Elementary, middle and high schools in the United States will start this month. As the United States is working hard to return to normal, students will be able to attend classes in person. But open schools put many parents in a painful situation. The number of pediatric hospitalizations for COVID has reached Record highs in some areas, Several governors have Prohibition of wearing masks in public schools, And there is no vaccine for children under 12 years of age. All eyes are on how the spread of the Delta variant across the country may affect the safety of children and disrupt the return to school plan.
In order to formulate a route through these uncertainties, Scientific american Ask experts in childhood infectious diseases and epidemiology what a good scenario for returning to school looks like. Doctors and scientists also provide strategies for what parents can do when their choices are limited and difficult. The following is what the experts say.
With masks, low-risk face-to-face education can be conducted.
Dean Bloomberg, director of the Department of Pediatric Infectious Diseases at the Children’s Hospital of the University of California, Davis, said that even before the vaccine was available, the school’s mask regulations were effective. In the 2020-2021 school year (before Delta spreads widely), school masks are in place and the spread of the virus is restricted.A report on North Carolina schools earlier this year stated Only 363 cases of intra-school transmission Wearing masks is the norm among more than 1 million students, faculty and staff in 100 school districts and 14 charter schools. The key is”Kids can follow Blumberg said, noting that there is evidence that more than 90% of school children do this.
Sara Bode, medical director of school health services at the National Children’s Hospital in Columbus, Ohio, and incoming chair of the American Academy of Pediatrics School Health Executive Committee, said that face-to-face school education is very important. Virtual courses may reduce the chance of virus exposure. But she said that there are other risks associated with distance learning, including “significant academic losses, as well as social and emotional struggles.”
Bode agreed with Bloomberg’s view that the evidence supports the view that children can insist on wearing masks, and that this practice greatly reduced infections in the pre-delta era. Bode said that to work properly, the mask should cover the nose and the bottom of the chin and should not be opened. And it’s important to have a cover that makes the child feel comfortable. “The masks they have been wearing are the best choice of masks,” she said.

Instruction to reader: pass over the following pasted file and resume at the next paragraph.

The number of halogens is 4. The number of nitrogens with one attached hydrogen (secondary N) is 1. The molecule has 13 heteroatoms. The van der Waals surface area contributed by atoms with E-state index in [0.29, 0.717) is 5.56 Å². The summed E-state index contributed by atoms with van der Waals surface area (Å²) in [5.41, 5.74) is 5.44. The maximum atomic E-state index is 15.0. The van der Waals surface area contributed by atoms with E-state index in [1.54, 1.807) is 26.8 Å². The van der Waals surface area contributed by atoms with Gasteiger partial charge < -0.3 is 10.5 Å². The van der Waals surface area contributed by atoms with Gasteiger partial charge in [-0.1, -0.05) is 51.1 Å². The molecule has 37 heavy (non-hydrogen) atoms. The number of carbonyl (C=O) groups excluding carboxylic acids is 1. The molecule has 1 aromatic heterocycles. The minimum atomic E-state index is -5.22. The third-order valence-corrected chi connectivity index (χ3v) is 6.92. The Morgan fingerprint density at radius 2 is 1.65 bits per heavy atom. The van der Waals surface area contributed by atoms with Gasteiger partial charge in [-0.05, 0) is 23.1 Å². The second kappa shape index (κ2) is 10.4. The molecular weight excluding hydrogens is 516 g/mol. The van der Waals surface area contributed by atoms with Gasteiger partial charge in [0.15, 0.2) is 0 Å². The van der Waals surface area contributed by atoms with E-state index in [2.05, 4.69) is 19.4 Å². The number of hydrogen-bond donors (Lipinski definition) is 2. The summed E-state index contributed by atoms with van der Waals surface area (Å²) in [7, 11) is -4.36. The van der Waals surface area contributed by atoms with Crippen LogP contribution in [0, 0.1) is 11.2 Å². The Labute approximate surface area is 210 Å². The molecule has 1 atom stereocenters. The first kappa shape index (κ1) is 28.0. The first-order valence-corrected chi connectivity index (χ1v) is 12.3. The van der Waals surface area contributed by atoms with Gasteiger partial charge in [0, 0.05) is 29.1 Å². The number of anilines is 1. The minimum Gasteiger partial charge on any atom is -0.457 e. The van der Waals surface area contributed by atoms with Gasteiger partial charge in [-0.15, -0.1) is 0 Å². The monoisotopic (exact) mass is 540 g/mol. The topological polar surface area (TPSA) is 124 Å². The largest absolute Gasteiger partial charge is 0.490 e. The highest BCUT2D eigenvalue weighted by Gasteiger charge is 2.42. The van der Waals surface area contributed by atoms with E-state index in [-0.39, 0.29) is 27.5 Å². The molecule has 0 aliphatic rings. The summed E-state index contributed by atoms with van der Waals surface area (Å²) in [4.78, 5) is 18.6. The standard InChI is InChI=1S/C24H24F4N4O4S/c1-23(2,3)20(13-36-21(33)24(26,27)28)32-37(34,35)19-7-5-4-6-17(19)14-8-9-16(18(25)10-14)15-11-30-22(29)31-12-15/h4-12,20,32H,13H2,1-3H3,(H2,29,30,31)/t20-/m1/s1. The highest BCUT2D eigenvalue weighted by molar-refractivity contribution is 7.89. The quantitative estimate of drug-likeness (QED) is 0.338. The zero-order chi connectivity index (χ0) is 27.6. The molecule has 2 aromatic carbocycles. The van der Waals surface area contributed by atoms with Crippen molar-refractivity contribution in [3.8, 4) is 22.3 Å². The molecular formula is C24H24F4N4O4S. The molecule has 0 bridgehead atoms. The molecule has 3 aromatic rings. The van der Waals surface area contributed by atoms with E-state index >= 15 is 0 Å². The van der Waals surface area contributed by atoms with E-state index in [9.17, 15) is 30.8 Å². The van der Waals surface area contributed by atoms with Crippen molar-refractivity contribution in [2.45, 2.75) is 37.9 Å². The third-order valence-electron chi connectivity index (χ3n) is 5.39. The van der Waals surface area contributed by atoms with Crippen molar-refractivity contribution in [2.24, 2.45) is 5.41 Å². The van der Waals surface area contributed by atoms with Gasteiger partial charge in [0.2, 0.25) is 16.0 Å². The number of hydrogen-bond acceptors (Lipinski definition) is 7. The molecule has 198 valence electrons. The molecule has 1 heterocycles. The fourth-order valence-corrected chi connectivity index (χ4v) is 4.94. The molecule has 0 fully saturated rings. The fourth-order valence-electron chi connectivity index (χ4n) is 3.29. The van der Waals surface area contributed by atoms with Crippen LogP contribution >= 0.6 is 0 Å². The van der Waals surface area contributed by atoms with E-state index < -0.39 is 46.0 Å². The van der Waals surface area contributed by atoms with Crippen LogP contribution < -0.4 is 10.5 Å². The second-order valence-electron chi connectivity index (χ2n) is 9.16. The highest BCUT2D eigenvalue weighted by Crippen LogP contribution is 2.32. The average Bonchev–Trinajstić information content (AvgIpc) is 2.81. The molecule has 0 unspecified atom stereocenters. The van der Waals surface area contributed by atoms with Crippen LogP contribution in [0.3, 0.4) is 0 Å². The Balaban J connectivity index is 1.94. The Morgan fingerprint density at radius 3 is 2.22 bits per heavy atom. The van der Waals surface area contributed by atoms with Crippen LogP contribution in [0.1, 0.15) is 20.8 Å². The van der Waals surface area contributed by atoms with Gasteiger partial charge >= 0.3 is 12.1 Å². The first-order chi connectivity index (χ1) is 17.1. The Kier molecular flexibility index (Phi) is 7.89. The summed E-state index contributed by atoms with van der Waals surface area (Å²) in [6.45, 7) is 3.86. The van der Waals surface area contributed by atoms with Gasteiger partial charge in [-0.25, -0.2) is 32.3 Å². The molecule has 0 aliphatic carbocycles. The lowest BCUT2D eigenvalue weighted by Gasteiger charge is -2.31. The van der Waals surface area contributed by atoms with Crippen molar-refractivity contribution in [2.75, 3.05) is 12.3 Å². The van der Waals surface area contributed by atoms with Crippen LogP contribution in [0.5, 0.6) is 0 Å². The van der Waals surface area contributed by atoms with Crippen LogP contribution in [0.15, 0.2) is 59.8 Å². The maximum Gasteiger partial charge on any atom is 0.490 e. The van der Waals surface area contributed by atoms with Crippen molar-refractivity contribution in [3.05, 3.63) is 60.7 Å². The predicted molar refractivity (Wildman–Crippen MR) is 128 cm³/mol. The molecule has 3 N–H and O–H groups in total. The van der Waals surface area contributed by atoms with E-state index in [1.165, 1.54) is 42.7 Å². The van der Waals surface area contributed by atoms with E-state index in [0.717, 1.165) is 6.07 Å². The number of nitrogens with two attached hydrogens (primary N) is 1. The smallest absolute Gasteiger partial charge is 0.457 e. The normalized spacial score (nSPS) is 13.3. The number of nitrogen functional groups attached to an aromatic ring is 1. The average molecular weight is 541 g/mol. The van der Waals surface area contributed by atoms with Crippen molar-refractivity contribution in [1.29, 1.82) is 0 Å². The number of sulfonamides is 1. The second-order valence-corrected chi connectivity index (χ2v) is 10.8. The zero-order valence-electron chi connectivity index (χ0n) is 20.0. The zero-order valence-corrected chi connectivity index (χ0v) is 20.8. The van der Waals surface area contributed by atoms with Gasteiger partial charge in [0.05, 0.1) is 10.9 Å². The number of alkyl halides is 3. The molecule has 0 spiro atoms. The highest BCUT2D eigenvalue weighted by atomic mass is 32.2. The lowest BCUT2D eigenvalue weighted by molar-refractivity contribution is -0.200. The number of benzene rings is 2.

Schools that do not need to wear masks put students at greater health risks.
Schools that do not wear masks not only expose children to a higher risk of virus transmission, but also allow them to experience the experience of swinging back and forth between virtual classrooms and face-to-face classrooms Schools are closed due to the epidemic, Reopen afterwards. Some regions are weakening authorization and turning it into more obscure recommendations. Bode said that such an initiative “is canceling the safety measures that we know are effective. This is a method that will definitely return to full virtual learning. Back and forth, which is not conducive to [children’s] Mental Health. “
Masks are expected to fight Delta, but experts are paying close attention to this variant.
Delta variants are more contagious than other versions of the coronavirus. Some studies have found that the patients infected with it are More likely to be hospitalized Compared with patients infected with previous mutations. Katelyn Jetelina, assistant professor of epidemiology at the University of Texas Health Science Center in Houston, said how these characteristics will affect children’s mitigation measures is unclear. “But I am very confident that if public health mitigation measures are not implemented, we will see a large amount of transmission in schools,” she said. “This hasn’t come close to doing it for the kids.”
Vaccination and ventilation are very important.
Blumberg said the school “needs to work harder in front of Delta”. This means ensuring that “everyone who is eligible to be vaccinated is vaccinated,” including students 12 years and older and adults working in these institutions.
“The most powerful tool we have now is vaccination, and those students who are 12 years of age and older should be vaccinated,” said Georges Benjamin, executive director of the American Public Health Association.
Unfortunately, Jetelina pointed out that even eligible students did not get a high vaccination rate. She said that for students under the age of 12, “we are lucky to get the vaccine before December.” The low absorption rate of eligible students may increase the risk for young students. The mixing of vaccinated and unvaccinated students is another reason why schools should mandate full-face masks. Jetlina said that implementing policies for people of all ages is “cleaner”.